Melissa and Hambone are up to it again! This Labor Day Weekend all they want to do is squeeze the last of the Flix juice from the Net rind, or else what is their $8.65 a month even for? They delight in destruction; the gleam in Hambone's eyes says, "I want to see it when these movies vanish from Netflix. The actual moment they blink out of existence. To feel like a God." So let's help 'em out killing the time until September 1 with some solid info.
- About Last Night…, Can't Hardly Wait, Midnight Express, Dirty Dancing are all good ideas if you were going to have a sleepover this weekend.
- Return to the Blue Lagoon also, if you understand the conceit, which is basically that one Milla Jovovich is exactly as hot as one Brooke Shields plus one Christopher (very hot!) Atkins.
- Harriet the Spy, Penelope, and Just One of the Guys are all very educational about what is life even about. If you would like to be educated, now is your last chance.
- (The entirety of Sesame Street is also going away, but listen if you're not caught up on your Sesame Street by now I don't really think you're going to get there in one weekend.)
- Star Trek and Star Trek: First Contact, the real Doctor Doolittle, Lord of Illusions, and The Haunting are all good sci-fi movies for if you like both science and fiction.
Gothic, also, is a good one. Especially if you enjoy the gross sexiness of Julian Sands making you feel weird, small werewolves squatting on you, chilling out with Mary Wollstonecraft Shelley as she invents science fiction, or living through erotic horrors on your vacation.
- Popeye and The Fisher King are good movies! But make sure you are there for the right reasons.
- Same with 2004's My Summer of Love, where Emily Blunt fucks a girl and Paddy Considine is also in the movie.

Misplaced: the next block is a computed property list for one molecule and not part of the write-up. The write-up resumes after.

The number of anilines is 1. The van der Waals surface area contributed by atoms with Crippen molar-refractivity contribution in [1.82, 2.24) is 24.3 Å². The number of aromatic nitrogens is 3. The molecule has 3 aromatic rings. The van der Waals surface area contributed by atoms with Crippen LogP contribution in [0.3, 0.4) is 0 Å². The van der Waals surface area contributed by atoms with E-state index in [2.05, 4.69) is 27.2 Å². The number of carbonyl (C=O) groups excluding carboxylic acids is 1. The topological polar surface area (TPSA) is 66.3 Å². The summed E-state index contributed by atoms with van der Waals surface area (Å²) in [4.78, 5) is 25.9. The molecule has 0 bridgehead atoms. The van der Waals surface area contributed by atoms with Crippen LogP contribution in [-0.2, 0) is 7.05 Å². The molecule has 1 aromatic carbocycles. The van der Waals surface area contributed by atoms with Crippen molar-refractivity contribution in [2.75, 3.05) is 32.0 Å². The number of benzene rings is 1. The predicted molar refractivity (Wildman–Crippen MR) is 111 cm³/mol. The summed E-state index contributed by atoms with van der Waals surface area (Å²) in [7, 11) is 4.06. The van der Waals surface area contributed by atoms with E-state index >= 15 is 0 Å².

30 For 30! The only interesting thing in the entire world of sports, and it's going away! You better at least watch the Tonya Harding one, trust me on that. Otherwise, I am not a great expert for what is good in or about sports, or what happened during them. I just know that every one of these I have ever seen has been really eye-opening and well done. Sports for people who aren't faking an enthusiasm for sports like the rest of America is and can just appreciate a good documentary about excellence.
At your discretion, but I can't personally recommend them:
- Superstar, a movie about not really trying very hard
- Panic Room, a dumb Fincher movie about a room and a crazy lady in it, Jared Leto outside it, and an explosion of money, just like
- The People Under the Stairs, which is at least as good as
- The Mummy, that people love in a way I am not qualified to judge, just like
- What About Bob?
- Double Jeopardy, which I really wanted to like, but at some point you just realize Ashley Judd is never pretending to be a crazy person, she is just letting her inner crazy person out and getting paid for it, which is the opposite of
- Ali G Indahouse, which should probably be in the list at the bottom of this post but honestly, somebody's watching it and if that's you, you need as much sympathy as I can muster. I actually really like Sasha Baron Cohen but I mostly hate his characters? Like Chris Lilley, same thing.
More movies you have to make up your own mind about:
- I'll Sleep When I'm Dead, a 2003 gangster movie that features Clive Owen looking the finest he will maybe ever look, Malcolm McDowell, and Jonathan Rhys Meyers with his garbage looking face.